The Mexican-American War: America’s War for Real Estate
Democrat James A. Polk of Tennessee became president right after John Tyler had annexed Texas into the Union in 1845. Polk was immediately faced with two boundary disputes. One was with Mexico, which felt that the U.S. annexation was illegal, and that there had been a tacit understanding that an act of annexation would be a pretext for war. The other was with the British Empire over setting the northern border of the Oregon Country. The second dispute he was able to resolve with diplomacy. The first dispute led to war.
Texans insisted that their southern border was the Rio Grande. Mexico was equally insistent that it was further north, at the Rio Neuces. The U.S. stationed troops in this disputed area of Texas and waited for an armed Mexican response to provide an excuse for going to war. Mexican soldiers obliged by ambushing a U.S. scouting party, allowing Polk to send a message to Congress claiming the Mexicans had started a war.
Article continues after this newspaper image from the May 16, 1846, issue of the Easton Gazette (Easton, Maryland)
The resulting Mexican-American War had three main theaters. In the first, General Zachary Taylor—"Old Rough and Ready" to his men—invaded northern Mexico and won victories against a succession of Mexican generals. He defeated General Arista at the battle of Resaca de la Palma, General Ampudia at the battle of Monterrey and General Santa Anna (who had used the earlier defeats to return from exile and make himself the ruler of Mexico again) at the battle of Buena Vista.
The war's second theater of operations was California. American settlers in California did not wait for official news of the war's start to rebel. John C. Fremont and his armed party, who had been heading for Oregon, reversed course and started the "Bear Flag Rebellion" in California. Forces under Fremont, Robert F. Stockton and John Drake Sloat quickly conquered northern California and Stockton then sailed south and captured Los Angeles. The Californios, as the Mexican settlers were known, successfully fought back and recaptured Los Angeles. This was how things stood when Stephen Kearny and his men arrived from Missouri, via Santa Fe. Kearny's initial battle was a defeat and his troops were besieged by the victorious Mexicans. He sent to San Diego for help, which arrived in time to rescue his forces. Stockton and Kearny marched north from San Diego to Los Angeles, joined with Fremont's forces and defeated the Californios in several battles, retaking Los Angeles and bringing the armed struggle in California to an end.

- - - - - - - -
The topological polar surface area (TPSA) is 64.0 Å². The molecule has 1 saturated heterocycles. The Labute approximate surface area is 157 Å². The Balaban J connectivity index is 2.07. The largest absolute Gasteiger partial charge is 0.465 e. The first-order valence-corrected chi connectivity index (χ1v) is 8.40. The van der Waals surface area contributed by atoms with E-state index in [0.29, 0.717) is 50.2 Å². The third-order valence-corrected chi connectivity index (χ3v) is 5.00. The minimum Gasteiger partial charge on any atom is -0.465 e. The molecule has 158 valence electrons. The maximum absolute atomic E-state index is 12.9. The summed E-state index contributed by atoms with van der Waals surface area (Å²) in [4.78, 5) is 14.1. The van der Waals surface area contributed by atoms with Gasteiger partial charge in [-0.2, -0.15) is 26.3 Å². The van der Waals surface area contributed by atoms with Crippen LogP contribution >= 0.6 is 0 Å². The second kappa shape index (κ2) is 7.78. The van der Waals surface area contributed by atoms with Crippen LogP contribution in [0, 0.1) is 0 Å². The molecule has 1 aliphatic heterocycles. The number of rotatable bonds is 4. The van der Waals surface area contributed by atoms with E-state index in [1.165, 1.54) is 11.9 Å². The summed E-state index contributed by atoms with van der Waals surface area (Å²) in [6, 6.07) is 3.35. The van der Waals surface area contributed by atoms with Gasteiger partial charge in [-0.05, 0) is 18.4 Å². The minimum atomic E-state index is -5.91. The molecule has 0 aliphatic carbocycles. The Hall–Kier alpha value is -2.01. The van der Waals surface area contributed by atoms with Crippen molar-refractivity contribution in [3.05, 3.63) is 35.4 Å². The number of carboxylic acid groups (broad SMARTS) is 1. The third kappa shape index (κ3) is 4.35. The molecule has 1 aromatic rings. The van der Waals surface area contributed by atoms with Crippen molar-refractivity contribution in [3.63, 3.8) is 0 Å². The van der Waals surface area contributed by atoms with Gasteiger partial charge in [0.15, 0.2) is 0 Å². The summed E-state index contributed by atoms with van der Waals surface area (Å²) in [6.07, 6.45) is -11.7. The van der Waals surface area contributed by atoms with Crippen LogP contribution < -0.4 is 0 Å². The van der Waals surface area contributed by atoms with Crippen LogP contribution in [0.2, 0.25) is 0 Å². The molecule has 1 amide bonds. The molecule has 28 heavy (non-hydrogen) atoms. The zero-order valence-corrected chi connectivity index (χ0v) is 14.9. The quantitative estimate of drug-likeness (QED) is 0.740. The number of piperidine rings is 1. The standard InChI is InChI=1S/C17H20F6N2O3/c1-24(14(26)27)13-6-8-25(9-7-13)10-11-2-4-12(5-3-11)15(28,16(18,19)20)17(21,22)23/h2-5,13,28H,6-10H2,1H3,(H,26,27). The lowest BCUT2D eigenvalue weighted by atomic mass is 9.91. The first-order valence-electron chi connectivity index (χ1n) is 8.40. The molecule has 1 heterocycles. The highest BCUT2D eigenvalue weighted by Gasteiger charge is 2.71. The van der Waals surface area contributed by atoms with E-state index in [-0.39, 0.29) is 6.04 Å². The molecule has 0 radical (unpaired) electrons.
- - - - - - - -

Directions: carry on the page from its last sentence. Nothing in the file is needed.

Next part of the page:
In the war's third theater, General Winfield Scott—whose nickname was "Old Fuss and Feathers"—led an invasion of southern Mexico at Veracruz that ultimately led to the conquest of Mexico City. His amphibious landing outside Veracruz was successful, as was his 12-day siege of the city. He then led his troops toward Mexico City, on the way defeating Santa Anna at Cerro Gordo. The large city of Puebla surrendered to him without fighting, opening up the way to Mexico City and ultimate victory for the U.S.
The Mexican-American War had several important impacts on American history. The treaty signed in February of 1848 ceded to the U.S. lands that later became the states of California, Nevada, Utah, and New Mexico as well as most of Arizona and parts of Colorado and Wyoming. The brilliant performance of several West Point graduates during the war quieted the talk in Congress about cutting off the Military Academy's funding. Those officers, who included Ulysses S. Grant, Robert E. Lee and Thomas (later "Stonewall") Jackson, would become the leaders of both sides of the U.S. Civil War. Both Taylor and Scott would run for the presidency as Whigs, with only Taylor winning. Fremont would unsuccessfully run for that office as well, as the first candidate of the new Republican Party.
The arguments in Congress about whether or not to extend slavery to territories won in the Mexican-American War led directly to the Compromise of 1850. This political compromise managed to delay—but ultimately could not prevent—the American Civil War.
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